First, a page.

UBPL 735: Site Planning

Camp Shalom Site Analysis

 

Background

 

"Site analysis – which is much more than simply mapping the site's existing conditions – is essential to the design of sustainable built environments.  The site inventory provides the physical, biological, and cultural data needed for this program-driven analysis.  The site analysis is a diagnostic process that identifies the opportunities and constraints for a specific land use program" (LaGro, 2007, p. 169).

 

With your programming description in hand, look at the opportunities and constraints on the Camp Shalom site.  You have the Linn County Comprehensive Plan which has information on soils, slopes, the history of the county, etc.  You also have the Linn County regulations to look at for any constraints they place on the site.  Be sure to look at what is on BlackBoard.

 

"Some parts of the site may be unsuitable for development because of inherent physiographic constraints in those locations (Table 8-1).  Those 'endogenous' site constraints may include steep slopes, shallow bedrock, water, and wetlands.  Other parts of the site may be suitable for development but relatively inaccessible.  Lack of access to part of the site may be due to intervening constraints (Figure 8-3).  The costs of extending roads and utilities to isolated site areas may be prohibitive.  Consequently, pockets of undevelopable land can render the original program unfeasible.  The discovery of site constraints, during the site analysis, is a common reason for revising the project's program" (LaGro, 2007, p. 169).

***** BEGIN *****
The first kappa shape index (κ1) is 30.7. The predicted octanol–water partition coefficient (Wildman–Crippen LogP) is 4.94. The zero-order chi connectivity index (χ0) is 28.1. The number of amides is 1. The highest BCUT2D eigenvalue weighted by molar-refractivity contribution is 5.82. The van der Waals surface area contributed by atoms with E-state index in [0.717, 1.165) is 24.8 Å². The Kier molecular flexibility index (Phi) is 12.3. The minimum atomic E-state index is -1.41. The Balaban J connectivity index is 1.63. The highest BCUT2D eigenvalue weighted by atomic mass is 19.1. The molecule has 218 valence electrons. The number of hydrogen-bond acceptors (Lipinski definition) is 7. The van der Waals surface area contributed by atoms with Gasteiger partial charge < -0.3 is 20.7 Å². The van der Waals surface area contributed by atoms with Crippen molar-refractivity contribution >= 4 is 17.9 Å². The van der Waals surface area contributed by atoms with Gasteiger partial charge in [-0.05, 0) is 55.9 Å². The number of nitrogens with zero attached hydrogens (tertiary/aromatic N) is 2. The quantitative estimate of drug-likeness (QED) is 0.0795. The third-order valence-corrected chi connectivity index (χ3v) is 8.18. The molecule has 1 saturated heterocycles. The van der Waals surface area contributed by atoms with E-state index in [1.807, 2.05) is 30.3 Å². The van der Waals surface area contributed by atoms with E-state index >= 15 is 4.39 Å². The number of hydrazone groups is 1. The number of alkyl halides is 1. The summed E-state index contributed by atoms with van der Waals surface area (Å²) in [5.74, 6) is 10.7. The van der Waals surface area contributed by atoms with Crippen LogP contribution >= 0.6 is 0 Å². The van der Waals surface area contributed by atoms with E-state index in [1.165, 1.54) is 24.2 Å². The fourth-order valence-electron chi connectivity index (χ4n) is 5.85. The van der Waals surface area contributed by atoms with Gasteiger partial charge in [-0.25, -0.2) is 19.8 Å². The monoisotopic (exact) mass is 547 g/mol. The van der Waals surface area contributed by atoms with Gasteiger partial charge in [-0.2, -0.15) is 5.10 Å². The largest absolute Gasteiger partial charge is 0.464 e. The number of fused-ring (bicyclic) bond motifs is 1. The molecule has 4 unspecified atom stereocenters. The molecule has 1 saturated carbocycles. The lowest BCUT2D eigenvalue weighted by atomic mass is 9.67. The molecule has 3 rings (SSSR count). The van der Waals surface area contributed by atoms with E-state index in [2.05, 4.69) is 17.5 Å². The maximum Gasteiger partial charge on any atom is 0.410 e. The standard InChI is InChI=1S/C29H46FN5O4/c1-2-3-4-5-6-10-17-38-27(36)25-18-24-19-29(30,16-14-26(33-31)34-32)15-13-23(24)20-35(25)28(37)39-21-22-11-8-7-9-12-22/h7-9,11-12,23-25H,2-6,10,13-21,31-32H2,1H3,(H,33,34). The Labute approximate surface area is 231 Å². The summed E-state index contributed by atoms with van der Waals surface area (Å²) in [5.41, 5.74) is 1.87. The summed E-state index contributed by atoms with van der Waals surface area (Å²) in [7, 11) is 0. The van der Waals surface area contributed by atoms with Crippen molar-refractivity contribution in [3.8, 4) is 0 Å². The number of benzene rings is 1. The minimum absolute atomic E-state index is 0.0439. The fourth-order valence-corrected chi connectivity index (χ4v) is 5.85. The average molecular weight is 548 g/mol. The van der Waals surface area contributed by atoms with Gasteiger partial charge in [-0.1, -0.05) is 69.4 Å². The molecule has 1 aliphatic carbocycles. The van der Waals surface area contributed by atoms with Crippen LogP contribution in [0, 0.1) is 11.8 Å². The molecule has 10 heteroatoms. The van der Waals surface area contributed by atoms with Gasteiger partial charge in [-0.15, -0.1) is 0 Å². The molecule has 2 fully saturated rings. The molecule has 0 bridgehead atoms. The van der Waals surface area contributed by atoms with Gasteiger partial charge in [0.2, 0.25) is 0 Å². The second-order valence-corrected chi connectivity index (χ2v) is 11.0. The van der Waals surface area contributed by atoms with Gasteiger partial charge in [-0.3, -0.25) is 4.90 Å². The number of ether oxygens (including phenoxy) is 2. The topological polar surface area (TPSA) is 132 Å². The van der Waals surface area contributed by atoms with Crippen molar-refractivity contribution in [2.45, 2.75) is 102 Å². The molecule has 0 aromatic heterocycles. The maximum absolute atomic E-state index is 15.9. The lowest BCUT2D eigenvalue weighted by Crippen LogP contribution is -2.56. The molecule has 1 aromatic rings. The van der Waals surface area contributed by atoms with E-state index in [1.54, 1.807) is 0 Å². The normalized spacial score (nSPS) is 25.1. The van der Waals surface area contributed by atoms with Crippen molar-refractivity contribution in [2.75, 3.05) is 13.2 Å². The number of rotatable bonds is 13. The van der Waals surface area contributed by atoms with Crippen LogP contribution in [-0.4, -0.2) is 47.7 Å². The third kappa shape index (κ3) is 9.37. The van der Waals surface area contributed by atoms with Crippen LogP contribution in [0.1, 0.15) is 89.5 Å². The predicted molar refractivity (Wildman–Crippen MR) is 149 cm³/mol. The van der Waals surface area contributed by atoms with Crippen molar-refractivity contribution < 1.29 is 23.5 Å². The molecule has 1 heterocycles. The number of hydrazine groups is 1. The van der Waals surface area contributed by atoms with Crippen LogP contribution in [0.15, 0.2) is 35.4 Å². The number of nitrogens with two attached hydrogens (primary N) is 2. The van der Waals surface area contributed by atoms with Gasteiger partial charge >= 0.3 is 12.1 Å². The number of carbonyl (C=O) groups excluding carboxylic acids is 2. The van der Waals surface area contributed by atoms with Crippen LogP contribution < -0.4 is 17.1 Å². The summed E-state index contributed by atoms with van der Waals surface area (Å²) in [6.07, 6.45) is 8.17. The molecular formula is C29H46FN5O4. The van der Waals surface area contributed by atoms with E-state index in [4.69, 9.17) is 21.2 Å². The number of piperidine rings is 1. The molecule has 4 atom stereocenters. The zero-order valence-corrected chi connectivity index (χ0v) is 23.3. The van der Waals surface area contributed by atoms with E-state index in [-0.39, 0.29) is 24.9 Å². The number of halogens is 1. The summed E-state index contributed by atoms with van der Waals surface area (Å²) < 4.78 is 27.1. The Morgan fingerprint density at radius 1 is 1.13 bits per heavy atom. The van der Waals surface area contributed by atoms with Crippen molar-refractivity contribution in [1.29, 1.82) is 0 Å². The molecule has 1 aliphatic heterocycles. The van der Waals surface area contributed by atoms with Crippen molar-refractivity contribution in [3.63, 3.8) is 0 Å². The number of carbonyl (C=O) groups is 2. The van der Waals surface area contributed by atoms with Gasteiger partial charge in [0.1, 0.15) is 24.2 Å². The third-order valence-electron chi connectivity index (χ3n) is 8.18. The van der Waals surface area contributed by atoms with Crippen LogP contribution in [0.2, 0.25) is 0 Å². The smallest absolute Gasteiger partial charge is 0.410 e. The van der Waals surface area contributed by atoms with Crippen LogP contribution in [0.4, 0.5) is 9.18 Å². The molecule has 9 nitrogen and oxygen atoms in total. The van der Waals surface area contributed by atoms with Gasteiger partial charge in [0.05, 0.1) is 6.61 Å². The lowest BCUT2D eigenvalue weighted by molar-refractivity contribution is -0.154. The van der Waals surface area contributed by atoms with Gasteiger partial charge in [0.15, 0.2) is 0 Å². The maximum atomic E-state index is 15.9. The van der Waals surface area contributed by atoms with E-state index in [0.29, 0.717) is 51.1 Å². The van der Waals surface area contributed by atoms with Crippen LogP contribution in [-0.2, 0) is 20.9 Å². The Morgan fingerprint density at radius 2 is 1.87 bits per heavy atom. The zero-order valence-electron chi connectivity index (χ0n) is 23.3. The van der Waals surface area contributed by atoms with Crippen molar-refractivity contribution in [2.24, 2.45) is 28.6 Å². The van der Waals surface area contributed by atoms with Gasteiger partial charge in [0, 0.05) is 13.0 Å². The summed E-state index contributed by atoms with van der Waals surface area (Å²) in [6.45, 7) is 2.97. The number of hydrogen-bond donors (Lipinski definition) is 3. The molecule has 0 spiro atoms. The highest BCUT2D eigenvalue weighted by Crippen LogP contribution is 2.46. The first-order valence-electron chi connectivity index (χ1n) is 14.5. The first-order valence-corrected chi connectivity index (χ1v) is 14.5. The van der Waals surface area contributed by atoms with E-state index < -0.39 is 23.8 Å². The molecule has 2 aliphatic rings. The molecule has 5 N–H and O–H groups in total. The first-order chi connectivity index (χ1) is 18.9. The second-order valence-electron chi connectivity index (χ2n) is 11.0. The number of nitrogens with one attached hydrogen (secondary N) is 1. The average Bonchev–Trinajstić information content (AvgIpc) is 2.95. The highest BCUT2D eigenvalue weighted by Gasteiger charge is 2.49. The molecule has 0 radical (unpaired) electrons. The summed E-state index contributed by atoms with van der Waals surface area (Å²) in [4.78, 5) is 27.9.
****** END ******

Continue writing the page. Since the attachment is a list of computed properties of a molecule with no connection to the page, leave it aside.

The site planning process is iterative.  Your site analysis may require you to revisit your programming description and so on.

 

 Assignment Instructions

 

Your site analysis must include information on physical, biological, and cultural attributes and include constraints and opportunities.  Draw your site analysis on an aerial photo of your chosen area.  For this you will need the contour lines turned on.  Your aerial photo must be to an appropriate scale and the scale must be included on the map.  Use the attached information as examples.  Also, the reading for March 11th is a good resource for how to illustrate your plan.  Use your penmanship skills learned from Steve Padget.  Your site analysis will inform your conceptual design plan.  It will eventually be part of your poster.

 

References

 

LaGro, J. A., Jr. (2007). Site Analysis: A Contextual Approach to Sustainable Land Planning and Site Design (Second ed.). Hoboken, NJ: John Wiley and Sons, Inc.